I to a certain extent have adopted that same principle, perhaps I’m the quintessential Cork or Irish man who married the girl next door and lives down the road from where I was raised, but I am very conscious of my preferences when buying almost everything. We as a family shop in Supervalu or Dunnes, we make a point of buying our bread from Crustys Bakery in Douglas Court, I enjoy a drink in Barrys when in Douglas or Electric or The Shelbourne when in town, I take my parents for lunch in Nash 19, I am a regular visitor to Ballycotton Seafood and other stalls in the English Market. I get my prescriptions in Irwins Pharmacy even though working right next door to Boots. I drink Murphys Stout, Barrys Tea and Tanora – “A Corkmans drinking habits” I guess. If buying mineral water I’m not guided by the price, 500cl or 250cl or sports cap, I look to where it was produced. Our family use iPhones obviously made in China but Apple has a huge presence in Cork, we have relatives gainfully employed there so we support them.  I don’t go to Costa and won’t go to Starbucks in any event I prefer freshly made produce. I make no apology for the fact that I am perhaps in some instances but not all paying more than I might pay elsewhere but it’s a price I’m willing to pay as a show of support to the local business and invariably for the better quality service or product. Clearly there are many imported products that I own, use and enjoy, we are after all a small island with little manufacturing industry, and limited by our climate and natural resources in what we can produce but where at all possible I make the effort to buy local or Irish.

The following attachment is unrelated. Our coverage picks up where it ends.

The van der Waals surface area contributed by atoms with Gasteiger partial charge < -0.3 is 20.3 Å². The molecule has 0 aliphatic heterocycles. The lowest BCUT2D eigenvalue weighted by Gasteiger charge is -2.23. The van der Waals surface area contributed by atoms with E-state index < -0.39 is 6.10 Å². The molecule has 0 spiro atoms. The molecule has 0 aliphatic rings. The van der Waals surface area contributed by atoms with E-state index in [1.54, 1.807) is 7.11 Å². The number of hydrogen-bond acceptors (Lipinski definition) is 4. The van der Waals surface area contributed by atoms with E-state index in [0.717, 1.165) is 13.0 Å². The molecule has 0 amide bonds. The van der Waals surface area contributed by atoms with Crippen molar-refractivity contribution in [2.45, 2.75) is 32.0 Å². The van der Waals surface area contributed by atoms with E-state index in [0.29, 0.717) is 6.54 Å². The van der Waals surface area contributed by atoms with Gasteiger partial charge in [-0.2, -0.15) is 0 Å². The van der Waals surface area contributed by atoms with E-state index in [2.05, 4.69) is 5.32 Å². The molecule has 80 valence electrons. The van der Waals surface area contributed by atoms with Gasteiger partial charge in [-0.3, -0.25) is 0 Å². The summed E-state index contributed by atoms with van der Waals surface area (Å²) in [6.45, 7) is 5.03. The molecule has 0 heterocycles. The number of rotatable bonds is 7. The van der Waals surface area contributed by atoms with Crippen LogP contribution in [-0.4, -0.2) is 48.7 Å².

I couldn’t agree more with the sentiments in the articles I read from Idaho and Sober Lane regarding the arrival of Starbucks. The economy is improving again and the businesses that “grinded it out” during the recession deserve our continued support over and above ones that are being opportunist and taking advantage of our improving economy.  I have no problem with competition, indeed I welcome it but we should be making them compete with a fiercely patriotic and locally biased marketplace. Local people such as Barry Down of Supervalu, John O’Callaghan of Crustys, Peter Collins of Barrys, Adrian Walsh of Ballycotton Seafood, Ernie Cantillon in Electric, Eddie Irwin and Claire Nash, deserve our support, they’re local people who took a risk of operating their own business, before during and hopefully post-recession. They recycle their profits into the local economy and in some way they are most likely supporting you or your employer with their business. Their kids are in School, College or Sports Clubs with your kids. They could be walking next to you in the street tomorrow, sitting next to you on the bus or hopefully serving you over the counter.  I believe in what goes around comes around and looking after our own. When it comes to purchasing, collectively and individually we need to give it a bit of thought, show a bit more support for the local, get off the ditch and put on the jersey. Whatever happened to “Buy Irish” or “Buy Local”?  To paraphrase the French in a respectful way, we need to say “Je Suis Paddy” - Support our own.

Comment (6)
Email Software by Newsweaver